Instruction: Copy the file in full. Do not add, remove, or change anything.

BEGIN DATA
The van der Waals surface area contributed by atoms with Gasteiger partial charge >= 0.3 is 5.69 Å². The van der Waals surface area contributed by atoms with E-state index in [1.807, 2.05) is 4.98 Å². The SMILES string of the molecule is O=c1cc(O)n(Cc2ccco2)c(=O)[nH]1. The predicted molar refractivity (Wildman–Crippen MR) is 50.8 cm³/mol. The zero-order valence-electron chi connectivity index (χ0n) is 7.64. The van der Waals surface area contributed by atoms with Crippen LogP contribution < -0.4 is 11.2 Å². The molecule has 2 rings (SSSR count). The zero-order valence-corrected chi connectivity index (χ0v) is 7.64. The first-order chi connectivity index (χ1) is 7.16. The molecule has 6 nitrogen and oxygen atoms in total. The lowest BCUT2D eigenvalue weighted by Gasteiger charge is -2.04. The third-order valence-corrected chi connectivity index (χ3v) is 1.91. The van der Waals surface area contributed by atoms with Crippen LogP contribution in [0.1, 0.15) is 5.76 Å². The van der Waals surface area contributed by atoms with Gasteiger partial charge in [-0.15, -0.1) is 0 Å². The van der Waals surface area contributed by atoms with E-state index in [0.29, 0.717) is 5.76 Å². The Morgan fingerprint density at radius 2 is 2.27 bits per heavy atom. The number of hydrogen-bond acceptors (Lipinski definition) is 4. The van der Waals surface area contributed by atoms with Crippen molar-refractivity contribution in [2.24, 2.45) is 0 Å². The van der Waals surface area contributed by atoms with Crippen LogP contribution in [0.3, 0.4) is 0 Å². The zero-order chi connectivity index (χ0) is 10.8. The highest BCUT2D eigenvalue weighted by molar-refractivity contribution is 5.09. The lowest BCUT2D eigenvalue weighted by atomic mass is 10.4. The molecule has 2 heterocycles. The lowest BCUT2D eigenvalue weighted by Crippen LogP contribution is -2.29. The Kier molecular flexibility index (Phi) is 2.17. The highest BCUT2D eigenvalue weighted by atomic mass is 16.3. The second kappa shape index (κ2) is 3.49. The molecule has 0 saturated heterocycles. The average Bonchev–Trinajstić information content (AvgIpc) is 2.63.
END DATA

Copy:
The van der Waals surface area contributed by atoms with Gasteiger partial charge >= 0.3 is 5.69 Å². The van der Waals surface area contributed by atoms with E-state index in [1.807, 2.05) is 4.98 Å². The SMILES string of the molecule is O=c1cc(O)n(Cc2ccco2)c(=O)[nH]1. The predicted molar refractivity (Wildman–Crippen MR) is 50.8 cm³/mol. The zero-order valence-electron chi connectivity index (χ0n) is 7.64. The van der Waals surface area contributed by atoms with Crippen LogP contribution < -0.4 is 11.2 Å². The molecule has 2 rings (SSSR count). The zero-order valence-corrected chi connectivity index (χ0v) is 7.64. The first-order chi connectivity index (χ1) is 7.16. The molecule has 6 nitrogen and oxygen atoms in total. The lowest BCUT2D eigenvalue weighted by Gasteiger charge is -2.04. The third-order valence-corrected chi connectivity index (χ3v) is 1.91. The van der Waals surface area contributed by atoms with Crippen LogP contribution in [0.1, 0.15) is 5.76 Å². The van der Waals surface area contributed by atoms with Gasteiger partial charge in [-0.15, -0.1) is 0 Å². The van der Waals surface area contributed by atoms with E-state index in [0.29, 0.717) is 5.76 Å². The Morgan fingerprint density at radius 2 is 2.27 bits per heavy atom. The number of hydrogen-bond acceptors (Lipinski definition) is 4. The van der Waals surface area contributed by atoms with Crippen molar-refractivity contribution in [2.24, 2.45) is 0 Å². The van der Waals surface area contributed by atoms with Crippen LogP contribution in [0.3, 0.4) is 0 Å². The zero-order chi connectivity index (χ0) is 10.8. The highest BCUT2D eigenvalue weighted by molar-refractivity contribution is 5.09. The lowest BCUT2D eigenvalue weighted by atomic mass is 10.4. The molecule has 2 heterocycles. The lowest BCUT2D eigenvalue weighted by Crippen LogP contribution is -2.29. The Kier molecular flexibility index (Phi) is 2.17. The highest BCUT2D eigenvalue weighted by atomic mass is 16.3. The second kappa shape index (κ2) is 3.49. The molecule has 0 saturated heterocycles. The average Bonchev–Trinajstić information content (AvgIpc) is 2.63.